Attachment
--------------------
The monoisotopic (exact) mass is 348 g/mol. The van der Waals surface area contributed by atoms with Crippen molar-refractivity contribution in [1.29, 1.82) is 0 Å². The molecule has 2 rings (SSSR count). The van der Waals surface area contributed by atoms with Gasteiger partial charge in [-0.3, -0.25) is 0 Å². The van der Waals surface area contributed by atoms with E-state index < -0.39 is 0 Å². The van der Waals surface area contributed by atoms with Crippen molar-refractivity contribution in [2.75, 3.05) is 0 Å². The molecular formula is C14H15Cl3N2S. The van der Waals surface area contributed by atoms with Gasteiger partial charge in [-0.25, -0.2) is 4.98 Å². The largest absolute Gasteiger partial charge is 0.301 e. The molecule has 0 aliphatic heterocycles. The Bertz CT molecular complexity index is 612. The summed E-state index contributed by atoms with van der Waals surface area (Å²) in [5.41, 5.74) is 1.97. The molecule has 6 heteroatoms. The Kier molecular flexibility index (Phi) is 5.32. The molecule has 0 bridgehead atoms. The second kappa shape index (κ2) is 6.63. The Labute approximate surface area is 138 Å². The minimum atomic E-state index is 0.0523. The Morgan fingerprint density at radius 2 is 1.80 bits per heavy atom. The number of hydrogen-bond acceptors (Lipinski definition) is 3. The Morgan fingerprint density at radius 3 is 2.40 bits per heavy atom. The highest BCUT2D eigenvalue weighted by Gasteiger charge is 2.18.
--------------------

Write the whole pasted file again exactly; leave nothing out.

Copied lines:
The monoisotopic (exact) mass is 348 g/mol. The van der Waals surface area contributed by atoms with Crippen molar-refractivity contribution in [1.29, 1.82) is 0 Å². The molecule has 2 rings (SSSR count). The van der Waals surface area contributed by atoms with Gasteiger partial charge in [-0.3, -0.25) is 0 Å². The van der Waals surface area contributed by atoms with E-state index < -0.39 is 0 Å². The van der Waals surface area contributed by atoms with Crippen molar-refractivity contribution in [2.75, 3.05) is 0 Å². The molecular formula is C14H15Cl3N2S. The van der Waals surface area contributed by atoms with Gasteiger partial charge in [-0.25, -0.2) is 4.98 Å². The largest absolute Gasteiger partial charge is 0.301 e. The molecule has 0 aliphatic heterocycles. The Bertz CT molecular complexity index is 612. The summed E-state index contributed by atoms with van der Waals surface area (Å²) in [5.41, 5.74) is 1.97. The molecule has 6 heteroatoms. The Kier molecular flexibility index (Phi) is 5.32. The molecule has 0 bridgehead atoms. The second kappa shape index (κ2) is 6.63. The Labute approximate surface area is 138 Å². The minimum atomic E-state index is 0.0523. The Morgan fingerprint density at radius 2 is 1.80 bits per heavy atom. The number of hydrogen-bond acceptors (Lipinski definition) is 3. The Morgan fingerprint density at radius 3 is 2.40 bits per heavy atom. The highest BCUT2D eigenvalue weighted by Gasteiger charge is 2.18.